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8 move booty workout

 

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The 30-Minute Full-Body Workout

WHAT

A full-body workout that has you doing one exercise per body part for time (five minutes) instead of for a particular number of sets and reps—it may remind you of doing rest-pauses. You’ll simply do as many reps as you can in five minutes, resting when you need to. This will save you time in the gym.

WHEN

You’re afraid that doing straight sets will cause you to cut your workout short, but still want to build muscle.

WHY

Some people just aren’t able to do 15 straight sets in a half-hour, probably because they’re accustomed to resting too long. This “choose-your-adventure” method requires you to train each body part in five-minute increments so you never lose track of time. For safety reasons, all the exercises are done on machines—you’ll probably fatigue quickly and will be working off of limited rest, and machines tend to be safer.

HOW

For each exercise, select a weight that will cause you to fail at 10 reps. Do 10 reps right off the bat, then rest until you feel ready to go again. Do as many reps as you can, then rest again. Do this for five minutes, which means you’ll have to keep a close eye on the clock or your watch.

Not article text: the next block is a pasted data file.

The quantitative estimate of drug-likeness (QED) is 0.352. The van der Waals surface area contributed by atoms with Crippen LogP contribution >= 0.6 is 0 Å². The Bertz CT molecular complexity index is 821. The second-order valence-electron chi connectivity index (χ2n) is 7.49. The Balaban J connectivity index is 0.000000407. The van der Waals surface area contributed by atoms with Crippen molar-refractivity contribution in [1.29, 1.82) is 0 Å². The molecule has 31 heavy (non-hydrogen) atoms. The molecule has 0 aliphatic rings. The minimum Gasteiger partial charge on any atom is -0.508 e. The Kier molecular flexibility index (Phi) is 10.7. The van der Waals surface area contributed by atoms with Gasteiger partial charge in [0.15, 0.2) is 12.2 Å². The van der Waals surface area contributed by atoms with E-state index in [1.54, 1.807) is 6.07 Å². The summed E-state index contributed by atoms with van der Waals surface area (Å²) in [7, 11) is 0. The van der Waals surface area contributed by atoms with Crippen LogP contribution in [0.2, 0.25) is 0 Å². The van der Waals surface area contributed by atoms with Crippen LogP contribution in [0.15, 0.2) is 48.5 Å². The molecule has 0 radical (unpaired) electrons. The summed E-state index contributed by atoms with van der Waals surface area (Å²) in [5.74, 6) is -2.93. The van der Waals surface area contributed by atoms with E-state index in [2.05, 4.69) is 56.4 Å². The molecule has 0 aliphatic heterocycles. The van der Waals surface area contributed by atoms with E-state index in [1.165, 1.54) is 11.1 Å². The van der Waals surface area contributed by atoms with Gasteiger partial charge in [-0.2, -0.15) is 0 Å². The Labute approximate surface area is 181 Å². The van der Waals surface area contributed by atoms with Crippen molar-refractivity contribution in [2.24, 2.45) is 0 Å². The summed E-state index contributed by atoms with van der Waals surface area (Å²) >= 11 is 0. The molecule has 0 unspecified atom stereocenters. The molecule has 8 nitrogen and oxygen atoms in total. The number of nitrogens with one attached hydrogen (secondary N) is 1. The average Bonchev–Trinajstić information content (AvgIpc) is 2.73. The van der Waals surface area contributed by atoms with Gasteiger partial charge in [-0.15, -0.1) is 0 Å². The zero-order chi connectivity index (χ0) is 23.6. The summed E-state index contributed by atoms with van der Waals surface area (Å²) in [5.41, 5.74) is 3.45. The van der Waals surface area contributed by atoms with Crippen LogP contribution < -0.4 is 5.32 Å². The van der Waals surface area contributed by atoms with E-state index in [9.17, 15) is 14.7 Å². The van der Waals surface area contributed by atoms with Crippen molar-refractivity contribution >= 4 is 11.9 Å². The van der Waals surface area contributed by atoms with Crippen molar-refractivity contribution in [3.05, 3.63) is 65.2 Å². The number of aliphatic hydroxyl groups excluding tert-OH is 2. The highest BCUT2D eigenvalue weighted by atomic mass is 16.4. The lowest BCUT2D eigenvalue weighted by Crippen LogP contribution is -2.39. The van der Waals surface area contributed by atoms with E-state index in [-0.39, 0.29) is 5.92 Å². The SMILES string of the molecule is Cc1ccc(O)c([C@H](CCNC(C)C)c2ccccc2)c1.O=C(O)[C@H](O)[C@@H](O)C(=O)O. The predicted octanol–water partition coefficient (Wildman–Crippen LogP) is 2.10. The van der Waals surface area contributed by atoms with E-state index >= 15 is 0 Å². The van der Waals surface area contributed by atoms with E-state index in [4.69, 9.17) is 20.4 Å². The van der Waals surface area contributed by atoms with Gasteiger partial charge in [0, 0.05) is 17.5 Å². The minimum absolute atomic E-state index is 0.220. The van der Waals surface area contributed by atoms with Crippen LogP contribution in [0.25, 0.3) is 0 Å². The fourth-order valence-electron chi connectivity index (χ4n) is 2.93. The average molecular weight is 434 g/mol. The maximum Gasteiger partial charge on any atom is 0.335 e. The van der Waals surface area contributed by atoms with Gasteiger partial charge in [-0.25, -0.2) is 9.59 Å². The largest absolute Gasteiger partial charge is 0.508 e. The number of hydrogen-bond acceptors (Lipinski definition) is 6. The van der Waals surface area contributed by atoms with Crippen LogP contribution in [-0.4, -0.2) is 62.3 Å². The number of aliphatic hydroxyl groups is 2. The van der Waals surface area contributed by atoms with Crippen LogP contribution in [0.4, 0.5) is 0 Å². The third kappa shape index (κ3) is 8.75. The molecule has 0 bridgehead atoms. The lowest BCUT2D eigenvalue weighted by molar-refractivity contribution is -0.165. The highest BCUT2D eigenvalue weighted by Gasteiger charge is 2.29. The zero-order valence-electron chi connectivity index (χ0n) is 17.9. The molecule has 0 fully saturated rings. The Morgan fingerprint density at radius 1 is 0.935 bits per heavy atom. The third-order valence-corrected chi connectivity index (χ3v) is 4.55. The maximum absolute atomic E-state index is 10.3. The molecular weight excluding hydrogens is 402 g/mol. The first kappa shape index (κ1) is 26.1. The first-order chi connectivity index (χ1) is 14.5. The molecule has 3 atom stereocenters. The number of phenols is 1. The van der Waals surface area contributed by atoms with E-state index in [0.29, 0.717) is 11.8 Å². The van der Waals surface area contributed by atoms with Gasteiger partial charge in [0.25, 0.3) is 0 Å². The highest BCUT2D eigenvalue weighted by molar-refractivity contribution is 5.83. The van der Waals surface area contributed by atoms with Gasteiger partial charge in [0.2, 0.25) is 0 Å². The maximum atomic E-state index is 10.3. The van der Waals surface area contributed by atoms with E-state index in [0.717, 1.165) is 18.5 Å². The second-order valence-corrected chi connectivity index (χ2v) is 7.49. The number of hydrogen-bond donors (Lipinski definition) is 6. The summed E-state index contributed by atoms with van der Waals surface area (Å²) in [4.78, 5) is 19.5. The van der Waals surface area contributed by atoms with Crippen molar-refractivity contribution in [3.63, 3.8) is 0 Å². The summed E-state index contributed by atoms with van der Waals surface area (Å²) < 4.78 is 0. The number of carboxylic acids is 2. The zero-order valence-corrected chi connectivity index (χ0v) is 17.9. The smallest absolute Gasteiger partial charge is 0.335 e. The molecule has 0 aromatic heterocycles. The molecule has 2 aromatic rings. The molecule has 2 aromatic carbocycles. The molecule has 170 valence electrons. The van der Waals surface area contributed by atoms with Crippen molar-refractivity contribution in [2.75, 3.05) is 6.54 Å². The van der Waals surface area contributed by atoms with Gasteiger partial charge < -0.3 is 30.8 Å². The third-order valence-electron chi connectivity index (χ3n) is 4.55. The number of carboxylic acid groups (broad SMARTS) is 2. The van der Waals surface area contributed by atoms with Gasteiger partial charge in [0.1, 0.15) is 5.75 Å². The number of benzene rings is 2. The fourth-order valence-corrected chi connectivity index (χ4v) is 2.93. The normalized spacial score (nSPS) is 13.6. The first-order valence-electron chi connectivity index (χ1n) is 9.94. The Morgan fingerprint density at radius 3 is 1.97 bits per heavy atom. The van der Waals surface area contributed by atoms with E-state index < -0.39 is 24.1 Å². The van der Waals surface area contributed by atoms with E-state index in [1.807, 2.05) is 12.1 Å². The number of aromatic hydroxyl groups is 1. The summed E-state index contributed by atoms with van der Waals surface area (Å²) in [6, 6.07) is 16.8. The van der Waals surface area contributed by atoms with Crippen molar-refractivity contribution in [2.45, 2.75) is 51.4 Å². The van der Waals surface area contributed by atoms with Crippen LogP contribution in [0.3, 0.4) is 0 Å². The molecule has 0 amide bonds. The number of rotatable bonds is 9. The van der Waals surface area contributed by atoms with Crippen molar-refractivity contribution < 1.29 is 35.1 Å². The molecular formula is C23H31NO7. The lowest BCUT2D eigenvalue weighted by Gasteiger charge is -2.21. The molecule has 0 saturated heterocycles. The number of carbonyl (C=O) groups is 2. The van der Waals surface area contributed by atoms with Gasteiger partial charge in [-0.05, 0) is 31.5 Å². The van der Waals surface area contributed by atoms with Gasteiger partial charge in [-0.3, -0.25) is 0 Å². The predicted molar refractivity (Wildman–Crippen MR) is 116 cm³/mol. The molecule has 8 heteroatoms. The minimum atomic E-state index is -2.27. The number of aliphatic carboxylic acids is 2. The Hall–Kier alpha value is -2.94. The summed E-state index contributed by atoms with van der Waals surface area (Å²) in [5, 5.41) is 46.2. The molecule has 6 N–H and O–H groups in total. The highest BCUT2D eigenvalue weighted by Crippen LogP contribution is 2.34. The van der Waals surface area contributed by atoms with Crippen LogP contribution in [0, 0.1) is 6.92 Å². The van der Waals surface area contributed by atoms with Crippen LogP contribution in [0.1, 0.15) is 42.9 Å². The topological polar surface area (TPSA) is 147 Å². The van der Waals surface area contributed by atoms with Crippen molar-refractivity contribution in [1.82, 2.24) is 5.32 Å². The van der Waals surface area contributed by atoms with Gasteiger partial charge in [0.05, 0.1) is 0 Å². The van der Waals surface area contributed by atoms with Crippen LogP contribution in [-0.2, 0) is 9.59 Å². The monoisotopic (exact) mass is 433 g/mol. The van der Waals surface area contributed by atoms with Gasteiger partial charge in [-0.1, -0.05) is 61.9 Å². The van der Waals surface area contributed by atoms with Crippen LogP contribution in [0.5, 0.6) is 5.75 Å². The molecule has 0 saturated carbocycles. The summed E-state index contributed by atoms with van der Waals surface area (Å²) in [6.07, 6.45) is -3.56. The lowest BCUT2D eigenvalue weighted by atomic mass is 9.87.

THE 30-MINUTE FULL-BODY ROUTINE

Muscle Group          ExerciseTime
ChestChest Press Machine5 min.
LegsLeg Press5 min.
ShouldersLateral Raise Machine5 min.
BackLat Pulldown or Seated Row5 min.
TricepsCable Pushdown5 min.
BicepsMachine Preacher Curl5 min.

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The 30-Minute Full-Body Workout

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‘How I regained my health after bikini competitions’

After getting in the best shape of my life, I didn’t know what to do next…

After four months of strict dieting, twice-a-day gym sessions six days a week, endless chicken breasts and egg whites, layers of fake tan and learning how to walk in six-inch heels; competition day arrives. All of the sacrifices and exhausting workouts lead to those 60 seconds on stage. I had shed 12kg and got my body fat down to 11 per cent. The day comes and goes. Now what?

‘I found myself feeling really low’

For me, that question lingered for a long time. I placed fourth and third in my competitions, bringing home two glorious trophies which still manage to pick me up if I am feeling sorry for myself. The highs of show day leave you feeling somewhat useless once it is all over. Every day for the past 16 weeks has been dedicated to reaching one goal, and during that time nothing else outside of the competition bubble has seemed important. Yeah, I know… it seems like a selfish sport.

After the photo shoots, congratulations and celebratory cheat meals (plural indeed), I found myself feeling really low. I struggled to get back into my normal eating habits, lacked enthusiasm and lost focus. On top of that, months of strict dieting and a gruelling exercise regime left my hormone levels awry.

Sports nutritionist and dietician Helen Phadnis explains, ‘Inadequate energy intake affects not just menstruation but also bone health, cardiovascular health, metabolic rate and immunity’. The stress hormone cortisol ‘causes the release of glucose into the blood stream and insulin resistance’. In the long term, continuously raised cortisol levels can ‘directly contribute to weight gain, increasing hunger and cravings for high fat food’. To say I could relate to this is an understatement. Pizza, anyone?